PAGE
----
This is the third blog I have written about Greece in recent weeks and I make no apologies for that. What is happening there is important to spatial planners for a number of reasons. First, as I argued in the first of this trilogy of blogs, the treatment of Greece undermines the principles of territorial cohesion. It’s not just a matter of solidarity. As the examples of “fresh milk” and yogurt show, the idea that regional diversity can be a strength is now replaced by the requirement that large companies should be able to ensure that their products dominate every supermarket from Porto to Tallinn.
Greece also matters as it is the “extreme case”. This is not to deny that there are some distinctively Greek aspects to the protracted crisis, as I argued in my second blog, or that in the end, notwthstanding the “fresh milk”example, each country and each region is unique.
However, the determination with which the bailout has been forced upon Greece and the disregard for territorial impacts, shows in a pure form the spatial future that financiers and their political acolytes hold (maybe unwittingly) for the European territory. It is a landscape of networked high intensity urban nodes based upon financial services that will be sustained by taxpayers both in terms of key infrastructue, and also through rescues when the next banking crisis comes. These urban areas provide huge and lucrative potential markets, not least in infrastrucuture and services, as well as public assets that can be privatised.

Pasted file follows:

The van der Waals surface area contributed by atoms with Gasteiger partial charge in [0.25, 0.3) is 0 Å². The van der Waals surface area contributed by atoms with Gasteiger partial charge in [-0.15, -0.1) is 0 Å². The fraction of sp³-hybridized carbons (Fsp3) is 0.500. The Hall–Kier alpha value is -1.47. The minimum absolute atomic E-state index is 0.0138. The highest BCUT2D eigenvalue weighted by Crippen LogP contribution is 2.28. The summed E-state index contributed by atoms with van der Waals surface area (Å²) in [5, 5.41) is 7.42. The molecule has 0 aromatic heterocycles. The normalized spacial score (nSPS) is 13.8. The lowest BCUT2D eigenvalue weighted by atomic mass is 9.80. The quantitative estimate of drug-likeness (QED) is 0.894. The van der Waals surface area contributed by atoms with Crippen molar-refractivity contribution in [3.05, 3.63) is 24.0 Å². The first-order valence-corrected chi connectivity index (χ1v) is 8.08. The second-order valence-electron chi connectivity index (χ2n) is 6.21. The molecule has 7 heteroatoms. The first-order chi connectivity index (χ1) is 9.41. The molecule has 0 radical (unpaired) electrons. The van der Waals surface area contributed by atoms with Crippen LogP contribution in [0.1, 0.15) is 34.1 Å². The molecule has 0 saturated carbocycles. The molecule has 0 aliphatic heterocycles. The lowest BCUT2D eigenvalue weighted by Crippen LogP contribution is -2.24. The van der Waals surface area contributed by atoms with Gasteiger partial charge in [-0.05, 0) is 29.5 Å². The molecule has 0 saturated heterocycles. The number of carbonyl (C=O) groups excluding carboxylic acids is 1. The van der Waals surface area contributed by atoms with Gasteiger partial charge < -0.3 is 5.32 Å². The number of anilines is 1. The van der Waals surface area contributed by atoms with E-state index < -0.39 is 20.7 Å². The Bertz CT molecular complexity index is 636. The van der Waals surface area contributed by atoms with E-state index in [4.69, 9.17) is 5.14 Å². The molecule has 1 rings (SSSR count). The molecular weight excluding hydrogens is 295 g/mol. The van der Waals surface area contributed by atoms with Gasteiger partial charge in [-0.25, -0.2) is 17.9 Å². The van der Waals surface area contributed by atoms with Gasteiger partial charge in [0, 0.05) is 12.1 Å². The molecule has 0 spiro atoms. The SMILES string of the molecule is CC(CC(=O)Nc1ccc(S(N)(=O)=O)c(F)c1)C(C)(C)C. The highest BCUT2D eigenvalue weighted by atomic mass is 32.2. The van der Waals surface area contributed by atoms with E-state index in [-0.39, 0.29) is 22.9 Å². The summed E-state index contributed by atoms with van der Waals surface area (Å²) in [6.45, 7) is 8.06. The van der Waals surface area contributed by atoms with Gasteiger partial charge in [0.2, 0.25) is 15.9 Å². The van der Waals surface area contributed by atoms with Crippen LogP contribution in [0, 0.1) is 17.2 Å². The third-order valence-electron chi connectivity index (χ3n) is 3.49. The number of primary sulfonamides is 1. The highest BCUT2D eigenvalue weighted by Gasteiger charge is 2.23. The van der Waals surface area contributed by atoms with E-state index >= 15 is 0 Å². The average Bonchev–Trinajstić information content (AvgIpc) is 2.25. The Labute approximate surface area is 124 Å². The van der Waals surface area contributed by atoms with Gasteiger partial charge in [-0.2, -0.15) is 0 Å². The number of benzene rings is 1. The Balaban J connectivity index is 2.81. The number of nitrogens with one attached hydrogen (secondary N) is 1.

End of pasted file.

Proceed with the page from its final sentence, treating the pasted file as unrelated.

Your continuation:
Elsewhere, in places where markets are dwindling and delivery costs per capita are higher, there will be disinvestment by both the public and the private sector, outmigration and demographic ageing. They will be useful places to park the less productive members of the European family, those unable to meet the market cost of land and property in the core cities. Territorial cohesion in this scenario means the removal of local barriers to global producers, and the replacement of local networks and “strength in diversity” by a common European economic space.